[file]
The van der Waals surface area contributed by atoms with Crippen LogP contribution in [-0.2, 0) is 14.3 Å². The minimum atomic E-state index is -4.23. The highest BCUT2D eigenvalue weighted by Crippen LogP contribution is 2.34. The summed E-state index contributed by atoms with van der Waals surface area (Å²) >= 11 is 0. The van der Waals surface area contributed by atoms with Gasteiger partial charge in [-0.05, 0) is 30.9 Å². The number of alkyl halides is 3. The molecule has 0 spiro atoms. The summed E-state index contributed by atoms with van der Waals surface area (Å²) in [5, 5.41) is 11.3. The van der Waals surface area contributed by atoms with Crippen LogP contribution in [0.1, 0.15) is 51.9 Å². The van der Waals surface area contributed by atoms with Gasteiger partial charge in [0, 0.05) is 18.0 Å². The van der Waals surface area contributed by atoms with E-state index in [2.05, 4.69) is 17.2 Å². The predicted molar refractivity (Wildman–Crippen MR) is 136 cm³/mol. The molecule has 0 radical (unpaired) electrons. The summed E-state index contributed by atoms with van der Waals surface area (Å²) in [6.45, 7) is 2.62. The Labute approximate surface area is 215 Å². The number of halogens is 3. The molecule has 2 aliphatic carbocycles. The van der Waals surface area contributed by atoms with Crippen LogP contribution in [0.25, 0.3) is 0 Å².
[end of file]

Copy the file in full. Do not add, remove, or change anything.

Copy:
The van der Waals surface area contributed by atoms with Crippen LogP contribution in [-0.2, 0) is 14.3 Å². The minimum atomic E-state index is -4.23. The highest BCUT2D eigenvalue weighted by Crippen LogP contribution is 2.34. The summed E-state index contributed by atoms with van der Waals surface area (Å²) >= 11 is 0. The van der Waals surface area contributed by atoms with Gasteiger partial charge in [-0.05, 0) is 30.9 Å². The number of alkyl halides is 3. The molecule has 0 spiro atoms. The summed E-state index contributed by atoms with van der Waals surface area (Å²) in [5, 5.41) is 11.3. The van der Waals surface area contributed by atoms with Crippen LogP contribution in [0.1, 0.15) is 51.9 Å². The van der Waals surface area contributed by atoms with Gasteiger partial charge in [0, 0.05) is 18.0 Å². The van der Waals surface area contributed by atoms with E-state index in [2.05, 4.69) is 17.2 Å². The predicted molar refractivity (Wildman–Crippen MR) is 136 cm³/mol. The molecule has 0 radical (unpaired) electrons. The summed E-state index contributed by atoms with van der Waals surface area (Å²) in [6.45, 7) is 2.62. The Labute approximate surface area is 215 Å². The number of halogens is 3. The molecule has 2 aliphatic carbocycles. The van der Waals surface area contributed by atoms with Crippen LogP contribution in [0.25, 0.3) is 0 Å².